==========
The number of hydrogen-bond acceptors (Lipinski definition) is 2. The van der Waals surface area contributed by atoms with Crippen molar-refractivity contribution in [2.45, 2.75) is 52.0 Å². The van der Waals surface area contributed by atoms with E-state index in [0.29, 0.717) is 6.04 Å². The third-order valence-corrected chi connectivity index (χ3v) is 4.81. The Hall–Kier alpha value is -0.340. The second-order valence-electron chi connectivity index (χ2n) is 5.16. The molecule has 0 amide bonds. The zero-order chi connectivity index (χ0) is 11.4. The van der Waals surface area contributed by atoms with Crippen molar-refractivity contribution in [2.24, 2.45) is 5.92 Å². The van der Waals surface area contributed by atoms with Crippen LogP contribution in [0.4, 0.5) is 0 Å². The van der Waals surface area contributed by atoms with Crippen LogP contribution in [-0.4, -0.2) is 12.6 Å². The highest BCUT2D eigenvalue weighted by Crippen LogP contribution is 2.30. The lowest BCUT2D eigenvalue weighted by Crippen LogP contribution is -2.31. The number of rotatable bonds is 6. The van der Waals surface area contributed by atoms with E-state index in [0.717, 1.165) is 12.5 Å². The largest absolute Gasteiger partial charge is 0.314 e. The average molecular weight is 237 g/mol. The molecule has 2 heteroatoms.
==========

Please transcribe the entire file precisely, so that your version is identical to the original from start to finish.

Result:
The number of hydrogen-bond acceptors (Lipinski definition) is 2. The van der Waals surface area contributed by atoms with Crippen molar-refractivity contribution in [2.45, 2.75) is 52.0 Å². The van der Waals surface area contributed by atoms with E-state index in [0.29, 0.717) is 6.04 Å². The third-order valence-corrected chi connectivity index (χ3v) is 4.81. The Hall–Kier alpha value is -0.340. The second-order valence-electron chi connectivity index (χ2n) is 5.16. The molecule has 0 amide bonds. The zero-order chi connectivity index (χ0) is 11.4. The van der Waals surface area contributed by atoms with Crippen molar-refractivity contribution in [2.24, 2.45) is 5.92 Å². The van der Waals surface area contributed by atoms with Crippen LogP contribution in [0.4, 0.5) is 0 Å². The van der Waals surface area contributed by atoms with Crippen LogP contribution in [-0.4, -0.2) is 12.6 Å². The highest BCUT2D eigenvalue weighted by Crippen LogP contribution is 2.30. The lowest BCUT2D eigenvalue weighted by Crippen LogP contribution is -2.31. The number of rotatable bonds is 6. The van der Waals surface area contributed by atoms with E-state index in [0.717, 1.165) is 12.5 Å². The largest absolute Gasteiger partial charge is 0.314 e. The average molecular weight is 237 g/mol. The molecule has 2 heteroatoms.